Also potentially vulnerable is a law that requires the state to inspect non-criminal immigration detainees being held in state, local and private facilities, analysts said.
Chapman University law professor John Eastman said that law creates "a clear conflict with federal law" by giving the state the right to inspect detainees' records.
That amounts to "supervising the federal government," Eastman said. "This was settled 200 years ago. States don't get to do that."
Others said that California has the right to inspect detainees in state, local and private prisons and can argue that the law was necessary to ensure safe and humane conditions.
Johnson noted that the new state laws were "pretty carefully crafted" and contained caveats that the rules were not to interfere with federal requirements.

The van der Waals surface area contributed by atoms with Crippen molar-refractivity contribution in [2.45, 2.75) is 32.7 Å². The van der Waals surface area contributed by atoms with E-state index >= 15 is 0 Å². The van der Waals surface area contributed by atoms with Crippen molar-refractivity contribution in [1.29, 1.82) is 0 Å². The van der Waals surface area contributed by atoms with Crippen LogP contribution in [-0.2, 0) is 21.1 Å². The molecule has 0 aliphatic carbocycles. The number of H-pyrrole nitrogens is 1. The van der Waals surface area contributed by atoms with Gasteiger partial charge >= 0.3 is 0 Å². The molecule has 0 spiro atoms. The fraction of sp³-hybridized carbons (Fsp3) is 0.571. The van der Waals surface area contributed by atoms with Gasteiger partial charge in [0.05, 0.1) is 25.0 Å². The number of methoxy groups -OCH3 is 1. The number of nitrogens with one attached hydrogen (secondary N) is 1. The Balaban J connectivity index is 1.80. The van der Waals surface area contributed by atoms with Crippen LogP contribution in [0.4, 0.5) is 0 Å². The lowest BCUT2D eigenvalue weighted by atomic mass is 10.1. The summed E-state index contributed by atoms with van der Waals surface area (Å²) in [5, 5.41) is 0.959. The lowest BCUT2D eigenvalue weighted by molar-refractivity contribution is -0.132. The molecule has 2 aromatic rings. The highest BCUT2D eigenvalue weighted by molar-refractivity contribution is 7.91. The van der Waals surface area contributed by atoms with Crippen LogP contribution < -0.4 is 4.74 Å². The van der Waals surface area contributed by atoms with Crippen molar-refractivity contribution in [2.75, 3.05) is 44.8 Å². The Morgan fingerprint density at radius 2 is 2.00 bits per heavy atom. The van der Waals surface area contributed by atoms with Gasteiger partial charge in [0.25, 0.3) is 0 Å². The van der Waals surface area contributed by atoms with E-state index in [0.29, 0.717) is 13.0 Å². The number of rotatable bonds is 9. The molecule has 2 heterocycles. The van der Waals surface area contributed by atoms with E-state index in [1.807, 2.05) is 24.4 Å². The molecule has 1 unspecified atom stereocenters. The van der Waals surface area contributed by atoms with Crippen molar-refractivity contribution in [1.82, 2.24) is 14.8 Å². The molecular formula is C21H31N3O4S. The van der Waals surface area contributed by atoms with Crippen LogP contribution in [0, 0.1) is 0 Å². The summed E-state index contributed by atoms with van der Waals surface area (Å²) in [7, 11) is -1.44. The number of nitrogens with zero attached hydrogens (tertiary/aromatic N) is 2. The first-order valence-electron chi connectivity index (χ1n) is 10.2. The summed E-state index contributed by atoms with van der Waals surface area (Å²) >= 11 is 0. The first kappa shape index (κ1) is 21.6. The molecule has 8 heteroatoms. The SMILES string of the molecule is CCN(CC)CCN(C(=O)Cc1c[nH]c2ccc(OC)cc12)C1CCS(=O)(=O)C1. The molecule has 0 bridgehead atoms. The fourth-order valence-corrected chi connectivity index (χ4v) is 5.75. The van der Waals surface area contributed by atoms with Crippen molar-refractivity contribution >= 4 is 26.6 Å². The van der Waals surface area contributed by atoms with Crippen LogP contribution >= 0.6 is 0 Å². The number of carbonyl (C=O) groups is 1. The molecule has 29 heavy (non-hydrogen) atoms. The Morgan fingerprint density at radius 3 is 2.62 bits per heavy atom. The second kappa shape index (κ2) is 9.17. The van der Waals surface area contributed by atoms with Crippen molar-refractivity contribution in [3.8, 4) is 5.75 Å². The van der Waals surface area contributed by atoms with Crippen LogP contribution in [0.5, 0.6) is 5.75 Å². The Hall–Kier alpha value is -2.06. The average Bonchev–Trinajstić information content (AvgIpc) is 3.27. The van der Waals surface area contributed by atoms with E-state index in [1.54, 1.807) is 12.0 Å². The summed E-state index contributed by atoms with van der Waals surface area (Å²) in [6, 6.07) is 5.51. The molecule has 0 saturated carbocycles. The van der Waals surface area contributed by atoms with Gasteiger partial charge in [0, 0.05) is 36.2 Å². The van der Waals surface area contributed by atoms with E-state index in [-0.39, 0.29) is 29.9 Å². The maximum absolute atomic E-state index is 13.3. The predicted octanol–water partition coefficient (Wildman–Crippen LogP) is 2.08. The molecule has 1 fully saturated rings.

"If there is a conflict between the laws, then federal law is going to prevail," Johnson said.
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Kmeic said the federal government "will try to throw its weight around."
"They have substantial authority, given the foreign affairs aspect of immigration," he said, "but the state is not without its arguments."
The federal government has sued states in the past.
The Obama administration in 2010 challenged an Arizona law that made it a crime for an immigrant living in the U.S. illegally to search for a job and required immigrants to carry documentation with them at all times.